Anyone who has ever published any kind of content on the internet has probably heard of the term “clickbait.” The term is often used dismissively as a way to characterize low-quality content. But what exactly is clickbait? Is it something you should strive to avoid at all costs, or does it have any legitimate place in your online marketing strategy? Answering these questions requires taking a deep dive into one of the most fiercely debated phenomena of the modern internet era.
What is clickbait?
Clickbait has become such a widely used word that it has even made its way into the pages of the Oxford English Dictionary. The dictionary’s definition of clickbait is simple: “content whose main purpose is to attract attention and encourage visitors to click on a link to a particular web page.” In other words, clickbait is exactly what it sounds like: bait offered up to internet users as a means of getting more clicks for a website.
How does clickbait work?
The bait most often takes the form of a headline that spins the subject of the content in a way that is designed to grab the reader’s attention. This, of course, is what all headlines are supposed to do, whether you’re writing for your blog, BuzzFeed, or The New York Times. What sets clickbait headlines apart from other types of headlines is that they tend to make use of a device known as the curiosity gap.
The curiosity gap refers to the deliberate withholding of information in a headline. Curiosity will drive the reader to click simply to find out what is being withheld, and the headline will have accomplished its purpose of getting another view for the page. These are some (fictional) examples of clickbait headlines that would probably inspire a lot of people to click out of curiosity:
- His Doctors Told Him He’d Never Walk Again. This is the Miracle Cure That Saved Him.
- How Much Sugar Is in a Bottle of Coke? The Answer May Shock You.
- Can a Raccoon and a Dog Be Friends? Watch This Touching Video to Find Out.
- Do You Want to Live a Long, Healthy Life? Here Are 5 Foods You Should Never Eat.
What are the drawbacks of clickbait?
As you may have guessed, clickbait headlines sometimes promise a lot more than the content itself can deliver. When the actual content of an article turns out to be substantially different than what any reasonable person might have expected after reading the headline, the reader is likely to feel cheated. That reader may be less likely to click on your articles in the future, and may even avoid your website altogether. Exploiting the curiosity gap may get you a flurry of clicks at first, but it may also cost you potential customers in the long run.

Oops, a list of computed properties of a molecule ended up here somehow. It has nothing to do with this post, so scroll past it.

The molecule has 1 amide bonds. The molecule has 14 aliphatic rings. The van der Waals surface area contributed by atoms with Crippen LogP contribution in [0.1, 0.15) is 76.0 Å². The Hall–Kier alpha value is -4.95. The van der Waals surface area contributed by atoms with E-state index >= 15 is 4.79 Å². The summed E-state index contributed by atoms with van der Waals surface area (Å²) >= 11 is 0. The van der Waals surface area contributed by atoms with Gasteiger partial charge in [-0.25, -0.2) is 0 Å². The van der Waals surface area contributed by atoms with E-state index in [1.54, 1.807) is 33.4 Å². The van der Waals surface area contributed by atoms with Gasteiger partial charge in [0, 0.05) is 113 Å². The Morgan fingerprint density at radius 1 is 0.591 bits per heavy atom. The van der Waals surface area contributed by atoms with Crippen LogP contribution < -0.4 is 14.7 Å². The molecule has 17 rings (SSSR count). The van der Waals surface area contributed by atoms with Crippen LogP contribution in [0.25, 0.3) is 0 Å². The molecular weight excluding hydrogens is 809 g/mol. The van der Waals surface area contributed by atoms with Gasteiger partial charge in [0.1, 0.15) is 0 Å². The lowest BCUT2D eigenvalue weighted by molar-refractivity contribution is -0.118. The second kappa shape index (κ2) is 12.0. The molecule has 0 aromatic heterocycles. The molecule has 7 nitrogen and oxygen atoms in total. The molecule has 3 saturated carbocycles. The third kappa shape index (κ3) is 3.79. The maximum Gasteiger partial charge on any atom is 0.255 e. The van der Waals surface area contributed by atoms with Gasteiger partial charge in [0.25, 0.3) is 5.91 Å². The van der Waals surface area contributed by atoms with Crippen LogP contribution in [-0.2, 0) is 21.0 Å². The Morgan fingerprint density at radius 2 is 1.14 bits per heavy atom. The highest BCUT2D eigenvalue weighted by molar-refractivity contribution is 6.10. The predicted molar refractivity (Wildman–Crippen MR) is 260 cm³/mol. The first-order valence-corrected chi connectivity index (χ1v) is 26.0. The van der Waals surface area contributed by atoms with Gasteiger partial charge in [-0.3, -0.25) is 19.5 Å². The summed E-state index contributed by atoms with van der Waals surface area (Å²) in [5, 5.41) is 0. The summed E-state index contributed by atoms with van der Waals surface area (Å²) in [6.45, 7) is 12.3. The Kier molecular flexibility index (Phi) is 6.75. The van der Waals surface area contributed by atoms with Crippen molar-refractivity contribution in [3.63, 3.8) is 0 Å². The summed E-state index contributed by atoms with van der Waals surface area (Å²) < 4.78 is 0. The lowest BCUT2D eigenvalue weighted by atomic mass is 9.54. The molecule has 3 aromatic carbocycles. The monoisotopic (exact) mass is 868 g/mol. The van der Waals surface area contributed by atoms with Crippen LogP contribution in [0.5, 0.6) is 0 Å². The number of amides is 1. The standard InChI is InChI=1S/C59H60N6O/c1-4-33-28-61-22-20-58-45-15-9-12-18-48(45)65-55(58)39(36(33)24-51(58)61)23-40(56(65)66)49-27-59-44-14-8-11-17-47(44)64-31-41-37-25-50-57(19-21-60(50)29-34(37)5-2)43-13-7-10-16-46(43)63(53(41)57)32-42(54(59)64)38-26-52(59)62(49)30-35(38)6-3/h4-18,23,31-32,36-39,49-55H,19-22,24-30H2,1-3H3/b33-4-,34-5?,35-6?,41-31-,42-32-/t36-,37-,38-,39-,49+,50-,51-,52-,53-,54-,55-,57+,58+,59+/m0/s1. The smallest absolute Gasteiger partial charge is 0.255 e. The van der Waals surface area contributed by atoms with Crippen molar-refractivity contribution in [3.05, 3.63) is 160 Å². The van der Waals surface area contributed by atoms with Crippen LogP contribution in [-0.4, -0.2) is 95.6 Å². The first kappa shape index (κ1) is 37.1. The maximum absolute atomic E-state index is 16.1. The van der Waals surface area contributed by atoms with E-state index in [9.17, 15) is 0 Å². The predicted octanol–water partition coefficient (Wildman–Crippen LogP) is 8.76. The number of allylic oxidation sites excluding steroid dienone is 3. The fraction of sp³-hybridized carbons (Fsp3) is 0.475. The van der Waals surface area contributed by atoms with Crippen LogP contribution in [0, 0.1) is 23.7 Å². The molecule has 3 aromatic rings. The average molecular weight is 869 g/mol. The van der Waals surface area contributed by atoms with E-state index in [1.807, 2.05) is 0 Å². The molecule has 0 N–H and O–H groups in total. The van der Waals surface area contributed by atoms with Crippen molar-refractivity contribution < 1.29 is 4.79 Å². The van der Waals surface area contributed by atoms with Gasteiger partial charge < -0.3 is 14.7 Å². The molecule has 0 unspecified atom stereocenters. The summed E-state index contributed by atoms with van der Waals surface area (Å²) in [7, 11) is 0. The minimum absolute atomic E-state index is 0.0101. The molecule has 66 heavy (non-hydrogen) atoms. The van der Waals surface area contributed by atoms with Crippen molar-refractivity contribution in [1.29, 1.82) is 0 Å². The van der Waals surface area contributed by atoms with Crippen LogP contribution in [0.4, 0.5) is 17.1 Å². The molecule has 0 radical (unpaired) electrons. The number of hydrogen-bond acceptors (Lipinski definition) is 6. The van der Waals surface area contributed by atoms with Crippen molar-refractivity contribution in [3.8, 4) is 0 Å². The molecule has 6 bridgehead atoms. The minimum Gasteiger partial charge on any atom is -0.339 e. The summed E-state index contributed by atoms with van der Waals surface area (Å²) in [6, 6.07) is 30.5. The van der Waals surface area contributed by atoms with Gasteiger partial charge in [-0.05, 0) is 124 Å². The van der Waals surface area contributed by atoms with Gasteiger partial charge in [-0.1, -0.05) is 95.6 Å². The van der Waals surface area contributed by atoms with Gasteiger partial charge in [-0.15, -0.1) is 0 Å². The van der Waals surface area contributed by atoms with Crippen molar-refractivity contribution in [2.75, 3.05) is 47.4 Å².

Many of the internet’s most popular content providers have recognized that readers find the deliberate deceptiveness of this sort of clickbait grating and off-putting. BuzzFeed’s editor in chief has denounced curiosity gap headlines as “vacuous” and argued for the effectiveness of more straightforward headlines. Facebook has made a concerted effort to discourage clickbait from showing up on its users’ News Feed pages. By 2014, the clickbait phenomenon had become such a familiar part of the internet landscape that the creators of the satirical newspaper The Onion started a website called ClickHole to parody it. Sample headline: “16 Pictures Of Beyoncé Where She’s Not Sinking In Quicksand.”
Does clickbait have a place in your SEO strategy?
The word clickbait is usually used in a pejorative sense, and it’s not hard to understand why. However, the basic concept behind clickbait is an entirely legitimate one for content creation—as long as you’re careful not to misuse it. Coming up with surprising and original concepts for articles is absolutely essential for producing popular online content. Getting people to click on those articles means coming up with headlines that will capture their attention without being deceptive about the content itself.
Suppose you’re writing an article about a recently published study about the effects of caffeine. Here’s one way you could write a headline for it:
- Caffeine Is Actually Good for You, Recent Study Discovers
There’s only one thing wrong with this headline—it gives away the point of the story. The reader doesn’t have to read a word of the article to know what the study says. There’s no reason to click—and that’s one fewer view for your article. Here’s a better headline:
- Is All That Caffeine You’re Consuming Good for You?
Imagine scrolling past that headline while you’re sipping your morning coffee. The question, inevitably, nags at you. You find yourself clicking on the headline, just to satisfy your curiosity. The headline wasn’t misleading in any way, but it withheld just enough information to do what it was designed to do—to get you to give the article a chance.
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